I know her inside out. I know what she's thinking, I know what she wants. So I can't give up on her, she knows I never will.
Some friendships fizzle out. Rachel and Clara promised theirs would last forever.
They met in high school when Rachel was the shy, awkward new girl and Clara was the friend everyone wanted. Instantly, they fell under one another's spell and nothing would be the same again. Now in their late twenties Rachel has the television career, the apartment and the boyfriend, while Clara's life is spiraling further out of control. Yet despite everything, they remain inextricably bound. Then Rachel's news editor assigns her to cover a police press conference, and she is shocked when she arrives to learn that the subject is Clara, reported missing. Is it abduction, suicide or something else altogether?
Imagine discovering something about your oldest friend that forces you to question everything you've shared together. The truth is always there. But only if you choose to see it. In Colette McBeth's Precious Thing.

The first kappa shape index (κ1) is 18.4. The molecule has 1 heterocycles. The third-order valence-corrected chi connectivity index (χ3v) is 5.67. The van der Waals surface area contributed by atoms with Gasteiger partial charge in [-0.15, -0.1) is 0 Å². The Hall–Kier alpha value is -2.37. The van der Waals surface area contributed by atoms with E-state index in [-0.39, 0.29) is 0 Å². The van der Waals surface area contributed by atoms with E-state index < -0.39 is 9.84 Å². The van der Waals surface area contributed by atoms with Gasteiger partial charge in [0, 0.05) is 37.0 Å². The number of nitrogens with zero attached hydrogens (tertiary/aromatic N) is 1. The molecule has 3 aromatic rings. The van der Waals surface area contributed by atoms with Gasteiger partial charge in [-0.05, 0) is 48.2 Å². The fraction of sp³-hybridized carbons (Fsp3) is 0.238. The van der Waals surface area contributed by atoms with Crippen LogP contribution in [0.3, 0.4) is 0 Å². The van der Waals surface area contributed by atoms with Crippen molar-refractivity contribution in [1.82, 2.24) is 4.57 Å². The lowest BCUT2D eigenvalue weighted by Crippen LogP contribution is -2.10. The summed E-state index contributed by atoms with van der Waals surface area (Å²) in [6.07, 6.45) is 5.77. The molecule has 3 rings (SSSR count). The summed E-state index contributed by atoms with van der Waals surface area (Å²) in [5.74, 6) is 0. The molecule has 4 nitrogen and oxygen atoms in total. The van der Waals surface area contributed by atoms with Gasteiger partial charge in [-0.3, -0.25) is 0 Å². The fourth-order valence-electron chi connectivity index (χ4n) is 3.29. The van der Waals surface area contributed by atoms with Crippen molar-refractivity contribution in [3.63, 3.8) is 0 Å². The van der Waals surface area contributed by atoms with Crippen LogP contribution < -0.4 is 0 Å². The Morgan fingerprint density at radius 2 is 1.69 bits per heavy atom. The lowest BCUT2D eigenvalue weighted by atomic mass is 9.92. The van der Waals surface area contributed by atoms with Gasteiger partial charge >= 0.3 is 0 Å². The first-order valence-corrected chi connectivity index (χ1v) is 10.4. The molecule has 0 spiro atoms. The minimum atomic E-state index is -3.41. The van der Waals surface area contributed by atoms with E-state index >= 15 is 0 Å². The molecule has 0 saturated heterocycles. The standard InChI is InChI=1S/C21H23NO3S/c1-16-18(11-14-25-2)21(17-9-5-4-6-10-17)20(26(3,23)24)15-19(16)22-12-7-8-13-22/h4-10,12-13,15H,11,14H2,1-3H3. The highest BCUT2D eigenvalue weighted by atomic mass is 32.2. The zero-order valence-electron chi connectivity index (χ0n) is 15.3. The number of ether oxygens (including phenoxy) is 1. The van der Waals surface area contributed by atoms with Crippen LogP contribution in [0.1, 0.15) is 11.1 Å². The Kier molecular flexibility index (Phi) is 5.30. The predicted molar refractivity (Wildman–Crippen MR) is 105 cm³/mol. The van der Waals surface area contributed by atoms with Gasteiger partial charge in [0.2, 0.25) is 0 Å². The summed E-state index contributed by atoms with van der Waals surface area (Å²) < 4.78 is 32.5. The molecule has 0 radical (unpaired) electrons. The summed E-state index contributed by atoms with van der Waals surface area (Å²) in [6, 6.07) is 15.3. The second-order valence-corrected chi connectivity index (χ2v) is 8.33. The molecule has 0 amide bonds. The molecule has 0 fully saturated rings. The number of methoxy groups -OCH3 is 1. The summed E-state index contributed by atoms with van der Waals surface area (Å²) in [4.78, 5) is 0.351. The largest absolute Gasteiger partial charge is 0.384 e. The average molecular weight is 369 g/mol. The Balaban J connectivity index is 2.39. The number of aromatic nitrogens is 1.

At the outset of British author McBeth's haunting first novel, London-based reporter Rachel Walsh travels to Brighton to cover the disappearance of a 28-year-old woman who turns out to be her childhood best friend, Clara O'Connor. Years earlier, Rachel was the awkward, chubby new girl at school, whom the beautiful, charismatic Clara took under her wing. Now Rachel is the successful, enviable one with a stable job and a loving boyfriend, while Clara, just back from a seven-year stint abroad that included time in a psychiatric ward, stumbles in her new life. When Clara's case begins to look more sinister than it first appeared, Rachel must admit to the authorities not only her history with Clara but also that she'd been in Brighton the same night her friend disappeared to meet Clara. As the details of the two teenage girls' relationship unfold in the past, the reader begins to wonder to what lengths a person will go for friendship. McBeth imbues her characters with layers upon hidden layers, keeping readers guessing until the end.